Companies Lack Real-Time Breach-Detection Capabilities: Survey

 
 
By Gina Roos  |  Posted 2013-07-02 Email Print this article Print
 
 
 
 
 
 
 
data breaches

Recommendations include a strategy for mitigating liabilities, in addition to preventive controls such as authentication, access control lists and firewalls.

More than 40 percent of security professionals have no or very limited automated capabilities, including real-time alerts or daily/weekly reporting, to detect data breaches, according to a survey conducted by Varonis, a data protection specialist.

The survey finds that 24 percent of respondents did not have any automation technologies to detect breaches by monitoring for privilege escalations, suspicious data access, file access changes or unusual email event activity, while another 19 percent had a basic capability to detect some of these situations.

Surprisingly, the survey reveals that only 6 percent of survey respondents could monitor for these events in real time. "The findings were particularly alarming in light of the fact that, since there's no perfect system of safeguards, a breach by hackers, other unauthorized users and authorized users that abuse their access is inevitable," David Gibson, Varonis vice president, said in a statement.

The study, based on a poll of 248 security professionals at Infosecurity events in Orlando, Fla., and London, also finds that only 28 percent of respondents have the capability to detect suspicious access to data. Although attacks can't always be prevented, companies need to be able to detect what they don't prevent, stated Gibson.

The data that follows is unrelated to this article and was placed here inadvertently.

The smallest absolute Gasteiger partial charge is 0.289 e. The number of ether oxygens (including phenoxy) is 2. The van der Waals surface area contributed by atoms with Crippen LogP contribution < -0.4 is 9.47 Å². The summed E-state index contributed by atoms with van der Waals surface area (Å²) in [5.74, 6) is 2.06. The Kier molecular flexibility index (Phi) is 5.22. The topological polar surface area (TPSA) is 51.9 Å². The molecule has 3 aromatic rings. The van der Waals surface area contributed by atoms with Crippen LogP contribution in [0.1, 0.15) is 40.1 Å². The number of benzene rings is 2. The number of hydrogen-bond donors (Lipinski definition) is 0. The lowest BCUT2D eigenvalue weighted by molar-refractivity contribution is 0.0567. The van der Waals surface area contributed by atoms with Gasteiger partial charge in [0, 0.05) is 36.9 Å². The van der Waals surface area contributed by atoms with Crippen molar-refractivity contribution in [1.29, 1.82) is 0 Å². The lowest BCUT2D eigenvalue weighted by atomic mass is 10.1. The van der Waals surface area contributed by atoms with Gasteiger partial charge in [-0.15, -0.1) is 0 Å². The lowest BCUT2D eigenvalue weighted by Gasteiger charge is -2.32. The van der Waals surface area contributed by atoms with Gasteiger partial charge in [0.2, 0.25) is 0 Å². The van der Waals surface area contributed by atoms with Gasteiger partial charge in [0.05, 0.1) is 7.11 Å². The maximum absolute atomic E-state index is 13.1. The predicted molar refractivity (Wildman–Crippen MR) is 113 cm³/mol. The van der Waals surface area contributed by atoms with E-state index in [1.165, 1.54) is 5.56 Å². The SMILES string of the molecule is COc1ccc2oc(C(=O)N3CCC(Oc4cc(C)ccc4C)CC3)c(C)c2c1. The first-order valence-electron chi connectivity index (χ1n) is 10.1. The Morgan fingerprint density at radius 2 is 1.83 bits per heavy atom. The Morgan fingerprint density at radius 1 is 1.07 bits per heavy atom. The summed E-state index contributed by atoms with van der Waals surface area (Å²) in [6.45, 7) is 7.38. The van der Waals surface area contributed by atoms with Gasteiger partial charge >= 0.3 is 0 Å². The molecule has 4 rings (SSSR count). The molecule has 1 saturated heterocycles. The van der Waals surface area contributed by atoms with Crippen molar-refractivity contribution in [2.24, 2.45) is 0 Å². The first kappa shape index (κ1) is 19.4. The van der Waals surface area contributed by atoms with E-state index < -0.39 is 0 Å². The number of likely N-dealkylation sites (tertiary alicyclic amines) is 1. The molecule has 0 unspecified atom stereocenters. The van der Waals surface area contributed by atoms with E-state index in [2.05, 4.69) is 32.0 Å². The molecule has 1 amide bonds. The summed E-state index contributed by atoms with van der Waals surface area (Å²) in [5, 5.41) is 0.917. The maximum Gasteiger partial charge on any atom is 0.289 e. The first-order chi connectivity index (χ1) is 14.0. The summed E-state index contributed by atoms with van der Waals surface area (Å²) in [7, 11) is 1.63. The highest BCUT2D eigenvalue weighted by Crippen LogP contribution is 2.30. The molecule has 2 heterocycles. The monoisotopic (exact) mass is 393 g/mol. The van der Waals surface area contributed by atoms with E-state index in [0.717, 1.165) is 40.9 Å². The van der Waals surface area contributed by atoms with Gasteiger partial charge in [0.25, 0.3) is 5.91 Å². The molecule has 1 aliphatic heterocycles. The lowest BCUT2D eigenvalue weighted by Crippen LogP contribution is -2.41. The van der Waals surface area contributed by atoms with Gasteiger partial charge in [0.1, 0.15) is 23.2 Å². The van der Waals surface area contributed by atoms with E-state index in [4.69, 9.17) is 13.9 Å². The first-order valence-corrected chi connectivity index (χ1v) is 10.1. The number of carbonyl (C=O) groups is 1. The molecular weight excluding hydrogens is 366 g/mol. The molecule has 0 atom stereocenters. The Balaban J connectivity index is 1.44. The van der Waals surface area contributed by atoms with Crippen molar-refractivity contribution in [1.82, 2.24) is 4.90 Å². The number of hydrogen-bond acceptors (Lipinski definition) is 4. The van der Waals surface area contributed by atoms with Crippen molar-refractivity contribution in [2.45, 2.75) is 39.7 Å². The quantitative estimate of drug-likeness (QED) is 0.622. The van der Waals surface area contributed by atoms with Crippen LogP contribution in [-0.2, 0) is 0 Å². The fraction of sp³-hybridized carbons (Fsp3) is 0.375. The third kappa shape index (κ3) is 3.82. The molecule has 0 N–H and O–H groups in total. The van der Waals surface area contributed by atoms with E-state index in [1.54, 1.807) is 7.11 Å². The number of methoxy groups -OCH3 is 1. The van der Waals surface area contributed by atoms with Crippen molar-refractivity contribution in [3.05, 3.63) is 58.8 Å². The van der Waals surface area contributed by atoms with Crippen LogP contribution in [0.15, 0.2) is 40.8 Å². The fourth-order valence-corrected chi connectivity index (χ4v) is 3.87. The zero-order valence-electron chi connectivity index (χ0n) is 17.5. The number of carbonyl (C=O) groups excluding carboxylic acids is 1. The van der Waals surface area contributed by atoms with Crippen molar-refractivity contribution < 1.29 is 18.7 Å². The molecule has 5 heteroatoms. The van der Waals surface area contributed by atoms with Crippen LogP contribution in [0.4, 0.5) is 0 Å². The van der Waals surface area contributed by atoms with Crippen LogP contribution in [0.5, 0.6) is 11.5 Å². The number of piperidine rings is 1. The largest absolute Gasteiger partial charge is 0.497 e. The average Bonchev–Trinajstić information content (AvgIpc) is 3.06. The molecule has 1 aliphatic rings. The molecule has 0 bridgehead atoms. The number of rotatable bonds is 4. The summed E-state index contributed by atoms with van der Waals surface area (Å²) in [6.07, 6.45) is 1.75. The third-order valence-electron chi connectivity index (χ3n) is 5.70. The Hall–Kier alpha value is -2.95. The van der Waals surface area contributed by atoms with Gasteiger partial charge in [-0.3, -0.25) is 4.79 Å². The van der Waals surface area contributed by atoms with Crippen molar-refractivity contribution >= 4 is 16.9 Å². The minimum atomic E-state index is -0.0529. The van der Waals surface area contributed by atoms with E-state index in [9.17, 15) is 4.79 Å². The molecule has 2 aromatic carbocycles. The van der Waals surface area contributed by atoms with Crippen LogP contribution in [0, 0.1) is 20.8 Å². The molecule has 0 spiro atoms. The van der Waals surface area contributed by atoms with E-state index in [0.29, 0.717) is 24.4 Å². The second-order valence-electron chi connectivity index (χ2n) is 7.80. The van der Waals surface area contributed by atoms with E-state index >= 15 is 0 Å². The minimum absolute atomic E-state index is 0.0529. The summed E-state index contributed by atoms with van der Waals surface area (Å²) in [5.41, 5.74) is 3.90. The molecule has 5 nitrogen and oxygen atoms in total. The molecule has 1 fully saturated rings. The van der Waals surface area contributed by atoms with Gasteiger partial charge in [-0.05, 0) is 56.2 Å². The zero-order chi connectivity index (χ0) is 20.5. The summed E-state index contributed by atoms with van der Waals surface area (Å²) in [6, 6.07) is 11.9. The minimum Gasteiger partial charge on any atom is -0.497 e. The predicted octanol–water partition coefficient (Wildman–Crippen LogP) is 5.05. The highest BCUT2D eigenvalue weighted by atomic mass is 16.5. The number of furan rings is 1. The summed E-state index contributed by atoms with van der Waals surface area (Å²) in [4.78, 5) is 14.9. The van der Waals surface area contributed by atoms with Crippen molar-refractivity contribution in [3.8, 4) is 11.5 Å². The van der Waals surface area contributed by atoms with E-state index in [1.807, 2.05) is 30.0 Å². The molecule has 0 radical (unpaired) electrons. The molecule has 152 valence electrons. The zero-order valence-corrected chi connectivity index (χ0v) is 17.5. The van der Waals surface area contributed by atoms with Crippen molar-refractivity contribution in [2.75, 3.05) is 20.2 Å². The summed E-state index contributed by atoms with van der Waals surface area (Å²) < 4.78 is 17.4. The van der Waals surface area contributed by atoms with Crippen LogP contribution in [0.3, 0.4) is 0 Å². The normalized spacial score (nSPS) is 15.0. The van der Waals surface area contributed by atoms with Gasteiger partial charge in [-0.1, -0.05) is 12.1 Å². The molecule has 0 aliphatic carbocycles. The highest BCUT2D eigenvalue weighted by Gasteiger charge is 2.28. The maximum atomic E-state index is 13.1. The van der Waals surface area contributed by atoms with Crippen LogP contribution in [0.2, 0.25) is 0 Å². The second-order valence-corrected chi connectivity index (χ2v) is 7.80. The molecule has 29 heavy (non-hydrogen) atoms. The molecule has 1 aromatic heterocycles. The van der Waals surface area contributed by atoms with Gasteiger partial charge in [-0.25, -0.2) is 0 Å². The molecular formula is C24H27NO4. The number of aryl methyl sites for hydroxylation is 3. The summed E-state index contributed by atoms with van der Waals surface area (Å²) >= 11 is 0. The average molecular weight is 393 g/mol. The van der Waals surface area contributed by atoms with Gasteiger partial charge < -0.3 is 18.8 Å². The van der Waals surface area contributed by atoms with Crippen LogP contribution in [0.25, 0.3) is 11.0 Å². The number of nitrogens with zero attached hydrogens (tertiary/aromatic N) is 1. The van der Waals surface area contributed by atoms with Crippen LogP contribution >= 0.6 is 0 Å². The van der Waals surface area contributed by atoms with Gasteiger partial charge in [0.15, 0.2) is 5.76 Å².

"In other words, businesses must assume that as long as they store sensitive data, someone will try to get to it, and a hacker or an insider will gain access at some point," Gibson added. "Therefore, Plan B detection methods are vital in stopping breaches as soon as they start, thereby limiting the damage."

The survey finds that only 29 percent of respondents have the ability to detect when sensitive data files have been accessed or created, which is a problem because an IT department's "ability to track this data is key to breach-mitigation efforts."

Attackers target the finance, retail and food industries, as well as point-of-sale (POS) devices, databases and desktops, according to Verizon's 2013 Data Breach Investigations Report. Supporting Varonis' survey results, the Verizon report finds that 69 percent of breaches were discovered by external parties, and 66 percent of breaches took months or more to discover.

Because security breaches are a certainly, it makes sense to have a Plan B, or a strategy for mitigating liabilities, in addition to preventive controls such as authentication, access control lists and firewalls, according to Gibson. He recommends techniques for detecting and monitoring unusual system events, as well as detective controls that track and analyze user, file system and OS activity for anomalous patterns.

The good news is that large enterprises are doing a better job of finding anomalous file and system events. Case-in-point: 36 percent of respondents at large enterprises use automated techniques to detect file access control changes, compared with an overall average of 28 percent, and 37 percent use automation to detect privilege escalation, compared with a 30 percent average.

 
 
 
 
 
 
 
 
 
 
 
 
 

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